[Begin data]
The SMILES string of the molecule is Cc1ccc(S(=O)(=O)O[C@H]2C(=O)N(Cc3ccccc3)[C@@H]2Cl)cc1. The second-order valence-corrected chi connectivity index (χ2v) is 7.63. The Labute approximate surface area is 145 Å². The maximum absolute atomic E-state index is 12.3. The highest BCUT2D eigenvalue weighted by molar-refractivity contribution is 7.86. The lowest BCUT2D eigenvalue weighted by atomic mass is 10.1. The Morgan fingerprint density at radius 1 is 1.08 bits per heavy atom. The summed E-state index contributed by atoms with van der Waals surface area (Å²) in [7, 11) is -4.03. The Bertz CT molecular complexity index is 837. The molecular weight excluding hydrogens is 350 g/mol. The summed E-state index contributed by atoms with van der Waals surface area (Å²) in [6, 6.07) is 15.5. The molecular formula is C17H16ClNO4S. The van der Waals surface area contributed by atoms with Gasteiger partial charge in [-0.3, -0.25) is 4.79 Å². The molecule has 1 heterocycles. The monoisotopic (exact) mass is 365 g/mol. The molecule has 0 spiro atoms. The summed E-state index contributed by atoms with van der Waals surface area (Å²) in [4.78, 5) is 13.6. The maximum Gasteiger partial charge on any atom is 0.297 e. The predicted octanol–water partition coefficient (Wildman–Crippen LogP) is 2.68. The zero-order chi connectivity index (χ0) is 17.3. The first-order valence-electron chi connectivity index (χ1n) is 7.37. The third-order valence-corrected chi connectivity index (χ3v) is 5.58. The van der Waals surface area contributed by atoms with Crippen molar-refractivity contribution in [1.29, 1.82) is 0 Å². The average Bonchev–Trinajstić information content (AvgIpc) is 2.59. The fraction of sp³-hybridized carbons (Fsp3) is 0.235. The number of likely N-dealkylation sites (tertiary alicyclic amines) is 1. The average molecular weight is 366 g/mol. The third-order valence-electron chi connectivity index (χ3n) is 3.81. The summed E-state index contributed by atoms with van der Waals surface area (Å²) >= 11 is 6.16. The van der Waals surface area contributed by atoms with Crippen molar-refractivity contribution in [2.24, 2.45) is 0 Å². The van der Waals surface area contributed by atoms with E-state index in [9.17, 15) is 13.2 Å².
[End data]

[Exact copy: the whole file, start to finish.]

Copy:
The SMILES string of the molecule is Cc1ccc(S(=O)(=O)O[C@H]2C(=O)N(Cc3ccccc3)[C@@H]2Cl)cc1. The second-order valence-corrected chi connectivity index (χ2v) is 7.63. The Labute approximate surface area is 145 Å². The maximum absolute atomic E-state index is 12.3. The highest BCUT2D eigenvalue weighted by molar-refractivity contribution is 7.86. The lowest BCUT2D eigenvalue weighted by atomic mass is 10.1. The Morgan fingerprint density at radius 1 is 1.08 bits per heavy atom. The summed E-state index contributed by atoms with van der Waals surface area (Å²) in [7, 11) is -4.03. The Bertz CT molecular complexity index is 837. The molecular weight excluding hydrogens is 350 g/mol. The summed E-state index contributed by atoms with van der Waals surface area (Å²) in [6, 6.07) is 15.5. The molecular formula is C17H16ClNO4S. The van der Waals surface area contributed by atoms with Gasteiger partial charge in [-0.3, -0.25) is 4.79 Å². The molecule has 1 heterocycles. The monoisotopic (exact) mass is 365 g/mol. The molecule has 0 spiro atoms. The summed E-state index contributed by atoms with van der Waals surface area (Å²) in [4.78, 5) is 13.6. The maximum Gasteiger partial charge on any atom is 0.297 e. The predicted octanol–water partition coefficient (Wildman–Crippen LogP) is 2.68. The zero-order chi connectivity index (χ0) is 17.3. The first-order valence-electron chi connectivity index (χ1n) is 7.37. The third-order valence-corrected chi connectivity index (χ3v) is 5.58. The van der Waals surface area contributed by atoms with Crippen molar-refractivity contribution in [1.29, 1.82) is 0 Å². The average Bonchev–Trinajstić information content (AvgIpc) is 2.59. The fraction of sp³-hybridized carbons (Fsp3) is 0.235. The number of likely N-dealkylation sites (tertiary alicyclic amines) is 1. The average molecular weight is 366 g/mol. The third-order valence-electron chi connectivity index (χ3n) is 3.81. The summed E-state index contributed by atoms with van der Waals surface area (Å²) >= 11 is 6.16. The van der Waals surface area contributed by atoms with Crippen molar-refractivity contribution in [2.24, 2.45) is 0 Å². The van der Waals surface area contributed by atoms with E-state index in [9.17, 15) is 13.2 Å².